By: DJ Bettencourt – December, 2014
This month, the newly elected members of the New Hampshire Legislature officially took office. Despite most of the attention focusing on legislative leadership battles and a shocking upset in the Speaker of the House race, the most important battle of the 2015-2016 legislative session is likely to be far less glamorous: revenue estimates.
As such, I have updated a column from a few years ago on the same topic. Simply defined, revenue estimates are the formal estimate of how much will be earned from a specific revenue source within a period of time. These estimates should take into account current economic trends or specific events that might affect revenues.
The importance of revenue estimates in the formation of a state budget is analogous to the story of the two home builders in Jesus’ Sermon on the Mount. The first man chose to build on sandy soil that was easier and faster to build but left him with a weak foundation. As a result, when the first storm struck, the house was immediately destroyed. Conversely, the other man built his house on rock which, while much harder, provided a solid foundation and remained strong no matter how fierce the storm. This story is insightful to revenue estimates.
Like all states, New Hampshire’s biennial budget is built on revenue estimates. Our recent history resembles those homebuilders. State budgets that are built on responsible revenue estimates, such as the 2012-13 budgets will endure for two years without deficits even during economic storms. Conversely, budgets built on manipulated revenue estimates based on wishful thinking, such as the 2007-2011 state budgets, will result in immediate monthly deficits. A brief history and comparison of these budgets is appropriate to serve as a warning of what we might expect from House Democrats as they project revenue for the 2015-16 budgets.
Governor Lynch’s 2008-2009 budgets relied on overinflated revenues of $4.9 billion at a time when agency estimates anticipated revenues of $4.6 billion, a difference of $276 million. Legislative Democrats accepted those unsustainable estimates in support of the state’s first $10 billion budget despite being much higher than economic forecasts supported.
After only three months of the budget cycle, the deficit reached $21.5 million. Then the 2008 recession struck. Suddenly, a deficit projected at $50 million exploded to $138 million. By artificially increasing revenue projections to accommodate spending increases, Democrats began creating the largest financial crisis in state history. In 2009, revenues were off by a whopping 11.92% and overestimated by more than $300 million.
Ignoring the mistakes of the past, House Democrats, once again, chose to base their 2010-11 budget on revenues that were totally unrealistic given the state of the economy. The end result was another $57.7 million tacked on to the deficit. The deficit continued to balloon to $360 million in 2010 and earned New Hampshire the distinction of being the worst state at projecting revenue estimates by the Pew-Rockefeller Study of State Revenue Forecast Accuracy.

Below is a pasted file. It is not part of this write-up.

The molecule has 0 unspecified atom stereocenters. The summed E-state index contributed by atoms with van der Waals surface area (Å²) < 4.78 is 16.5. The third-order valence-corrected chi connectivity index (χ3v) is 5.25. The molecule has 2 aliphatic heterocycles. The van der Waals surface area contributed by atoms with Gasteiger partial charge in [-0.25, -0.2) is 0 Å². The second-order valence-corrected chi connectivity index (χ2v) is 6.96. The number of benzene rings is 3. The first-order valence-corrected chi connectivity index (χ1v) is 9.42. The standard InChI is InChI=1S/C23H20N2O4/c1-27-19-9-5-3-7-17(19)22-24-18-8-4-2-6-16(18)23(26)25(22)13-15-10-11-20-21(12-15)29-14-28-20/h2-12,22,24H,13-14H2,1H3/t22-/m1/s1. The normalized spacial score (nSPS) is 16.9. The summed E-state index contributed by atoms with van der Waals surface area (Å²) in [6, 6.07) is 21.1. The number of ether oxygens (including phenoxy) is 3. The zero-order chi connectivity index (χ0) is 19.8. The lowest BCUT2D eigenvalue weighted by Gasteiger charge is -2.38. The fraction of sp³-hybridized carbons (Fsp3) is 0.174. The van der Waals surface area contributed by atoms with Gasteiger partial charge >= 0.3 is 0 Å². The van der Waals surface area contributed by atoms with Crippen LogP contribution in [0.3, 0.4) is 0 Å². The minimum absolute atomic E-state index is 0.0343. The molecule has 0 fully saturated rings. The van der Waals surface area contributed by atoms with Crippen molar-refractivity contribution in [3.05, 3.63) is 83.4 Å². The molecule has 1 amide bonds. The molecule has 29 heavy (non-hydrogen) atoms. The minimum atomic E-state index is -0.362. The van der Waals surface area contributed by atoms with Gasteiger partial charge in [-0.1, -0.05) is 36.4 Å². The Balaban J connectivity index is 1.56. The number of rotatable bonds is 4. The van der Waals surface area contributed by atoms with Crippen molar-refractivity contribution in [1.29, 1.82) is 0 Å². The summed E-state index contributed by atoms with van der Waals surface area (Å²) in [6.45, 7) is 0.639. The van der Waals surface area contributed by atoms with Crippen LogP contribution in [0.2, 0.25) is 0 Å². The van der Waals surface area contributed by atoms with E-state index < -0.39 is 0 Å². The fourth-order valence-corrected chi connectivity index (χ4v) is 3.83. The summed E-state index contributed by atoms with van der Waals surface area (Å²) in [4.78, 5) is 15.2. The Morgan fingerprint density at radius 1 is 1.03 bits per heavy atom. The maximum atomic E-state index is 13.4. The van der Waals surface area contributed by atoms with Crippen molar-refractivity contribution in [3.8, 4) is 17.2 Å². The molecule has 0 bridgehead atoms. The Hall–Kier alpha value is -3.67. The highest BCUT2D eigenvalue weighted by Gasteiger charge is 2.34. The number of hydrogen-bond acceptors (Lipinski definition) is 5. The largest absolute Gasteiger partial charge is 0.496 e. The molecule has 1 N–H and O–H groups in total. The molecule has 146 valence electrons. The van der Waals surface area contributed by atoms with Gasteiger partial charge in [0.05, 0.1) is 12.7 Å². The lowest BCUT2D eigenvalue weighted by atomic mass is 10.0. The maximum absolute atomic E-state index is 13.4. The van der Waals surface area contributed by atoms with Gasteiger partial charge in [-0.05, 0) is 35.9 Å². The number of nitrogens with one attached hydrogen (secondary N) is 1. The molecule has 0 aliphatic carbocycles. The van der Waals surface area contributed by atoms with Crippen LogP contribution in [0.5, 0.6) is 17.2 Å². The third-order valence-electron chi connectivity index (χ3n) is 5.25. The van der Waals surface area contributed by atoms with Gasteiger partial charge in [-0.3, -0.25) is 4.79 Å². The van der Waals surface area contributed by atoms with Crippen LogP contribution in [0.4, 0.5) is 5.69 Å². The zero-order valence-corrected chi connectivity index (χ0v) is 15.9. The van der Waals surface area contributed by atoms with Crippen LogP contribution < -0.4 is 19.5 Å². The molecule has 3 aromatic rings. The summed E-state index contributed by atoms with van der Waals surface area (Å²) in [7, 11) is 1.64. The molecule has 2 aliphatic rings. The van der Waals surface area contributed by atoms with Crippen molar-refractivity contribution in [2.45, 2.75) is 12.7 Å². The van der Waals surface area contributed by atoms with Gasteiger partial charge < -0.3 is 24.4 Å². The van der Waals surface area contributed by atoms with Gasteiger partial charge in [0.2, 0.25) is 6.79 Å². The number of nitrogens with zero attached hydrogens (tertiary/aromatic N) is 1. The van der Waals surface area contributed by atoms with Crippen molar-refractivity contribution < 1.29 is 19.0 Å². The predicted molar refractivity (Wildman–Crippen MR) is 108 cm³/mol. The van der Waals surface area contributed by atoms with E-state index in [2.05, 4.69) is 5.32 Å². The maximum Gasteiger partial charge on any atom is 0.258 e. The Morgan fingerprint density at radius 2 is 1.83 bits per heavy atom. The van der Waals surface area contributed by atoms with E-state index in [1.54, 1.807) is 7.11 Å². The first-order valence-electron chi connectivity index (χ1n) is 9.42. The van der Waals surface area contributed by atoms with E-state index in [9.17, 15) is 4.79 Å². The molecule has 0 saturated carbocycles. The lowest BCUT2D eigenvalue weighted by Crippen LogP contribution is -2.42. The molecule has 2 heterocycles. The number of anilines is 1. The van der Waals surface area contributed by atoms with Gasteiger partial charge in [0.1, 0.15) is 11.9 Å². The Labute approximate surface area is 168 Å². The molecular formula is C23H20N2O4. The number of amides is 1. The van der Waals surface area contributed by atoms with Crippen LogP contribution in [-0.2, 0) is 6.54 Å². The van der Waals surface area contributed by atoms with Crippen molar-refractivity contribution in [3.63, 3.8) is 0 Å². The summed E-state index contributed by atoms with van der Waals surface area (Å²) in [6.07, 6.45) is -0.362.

Regaining the legislature in 2011, Republicans took a different approach to revenue estimates for the 2012-2013 budgets. We decided to go the difficult route and ascertain the most accurate estimates before crafting the budget to know, in advance, how much we had to spend.
We were brutally honest with economic realities and when agency heads testified before the legislature we asked a simple question: “what are the most accurate revenues as though your job depended on it?” When then kept spending married to those accurate estimates.
Democrats accused us of intentionally lowering estimates to justify draconian spending cuts, yet our process produced estimates that were underestimated by a mere 0.3%.
Then there is the current (2014-2015) budget. Thanks to Republican Senate President Chuck Morse, revenue estimates have been extraordinarily accurate despite efforts by big spenders to manipulate them upward. Yet, this month, Governor Hassan was instructing her department heads to close a $75 million deficit. How did this happen? Because Hassan allowed her office and state agencies to spend beyond estimated revenues. This presents an even more basic economic principle, once you accurately know how much you have to spend, you can’t spend more than you have.
For Hassan and her Democrats, the temptation again exists to manipulate revenue estimates or spend beyond those estimates.
It is always easier to spend than cut spending. It will be up to the Republican controlled legislature to ensure fiscal integrity and accurate revenue estimates that do produce massive deficits. The past must not be prologue.
D.J. Bettencourt served as a State Representative in the New Hampshire House of Representatives from 2005 to 2012 and was the House Majority Leader for the 2011-2012 legislative term. He currently works as the Director of Development and Community Relations at the Salem Animal Rescue League and serves on the Economic Development Action Committee in Salem, NH.